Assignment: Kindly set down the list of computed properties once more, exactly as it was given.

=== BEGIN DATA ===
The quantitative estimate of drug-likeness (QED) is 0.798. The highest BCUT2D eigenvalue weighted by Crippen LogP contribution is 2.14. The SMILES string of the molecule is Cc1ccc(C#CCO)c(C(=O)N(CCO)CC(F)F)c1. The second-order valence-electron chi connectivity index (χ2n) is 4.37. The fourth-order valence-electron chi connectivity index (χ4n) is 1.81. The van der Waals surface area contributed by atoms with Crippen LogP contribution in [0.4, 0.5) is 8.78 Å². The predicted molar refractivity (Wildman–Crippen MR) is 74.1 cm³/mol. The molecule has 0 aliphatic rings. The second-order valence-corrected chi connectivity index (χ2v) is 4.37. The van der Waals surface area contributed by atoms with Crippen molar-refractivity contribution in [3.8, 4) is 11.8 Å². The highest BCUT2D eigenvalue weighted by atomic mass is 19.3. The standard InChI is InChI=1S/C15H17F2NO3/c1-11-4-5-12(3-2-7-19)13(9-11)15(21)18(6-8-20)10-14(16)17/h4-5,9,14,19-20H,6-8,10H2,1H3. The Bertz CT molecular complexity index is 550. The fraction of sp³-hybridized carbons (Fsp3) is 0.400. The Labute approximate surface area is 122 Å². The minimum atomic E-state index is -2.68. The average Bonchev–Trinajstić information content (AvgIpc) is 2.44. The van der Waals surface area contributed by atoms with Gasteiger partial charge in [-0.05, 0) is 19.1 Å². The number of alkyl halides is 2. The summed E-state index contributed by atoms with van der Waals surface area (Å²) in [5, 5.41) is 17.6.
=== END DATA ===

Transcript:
The quantitative estimate of drug-likeness (QED) is 0.798. The highest BCUT2D eigenvalue weighted by Crippen LogP contribution is 2.14. The SMILES string of the molecule is Cc1ccc(C#CCO)c(C(=O)N(CCO)CC(F)F)c1. The second-order valence-electron chi connectivity index (χ2n) is 4.37. The fourth-order valence-electron chi connectivity index (χ4n) is 1.81. The van der Waals surface area contributed by atoms with Crippen LogP contribution in [0.4, 0.5) is 8.78 Å². The predicted molar refractivity (Wildman–Crippen MR) is 74.1 cm³/mol. The molecule has 0 aliphatic rings. The second-order valence-corrected chi connectivity index (χ2v) is 4.37. The van der Waals surface area contributed by atoms with Crippen molar-refractivity contribution in [3.8, 4) is 11.8 Å². The highest BCUT2D eigenvalue weighted by atomic mass is 19.3. The standard InChI is InChI=1S/C15H17F2NO3/c1-11-4-5-12(3-2-7-19)13(9-11)15(21)18(6-8-20)10-14(16)17/h4-5,9,14,19-20H,6-8,10H2,1H3. The Bertz CT molecular complexity index is 550. The fraction of sp³-hybridized carbons (Fsp3) is 0.400. The Labute approximate surface area is 122 Å². The minimum atomic E-state index is -2.68. The average Bonchev–Trinajstić information content (AvgIpc) is 2.44. The van der Waals surface area contributed by atoms with Gasteiger partial charge in [-0.05, 0) is 19.1 Å². The number of alkyl halides is 2. The summed E-state index contributed by atoms with van der Waals surface area (Å²) in [5, 5.41) is 17.6.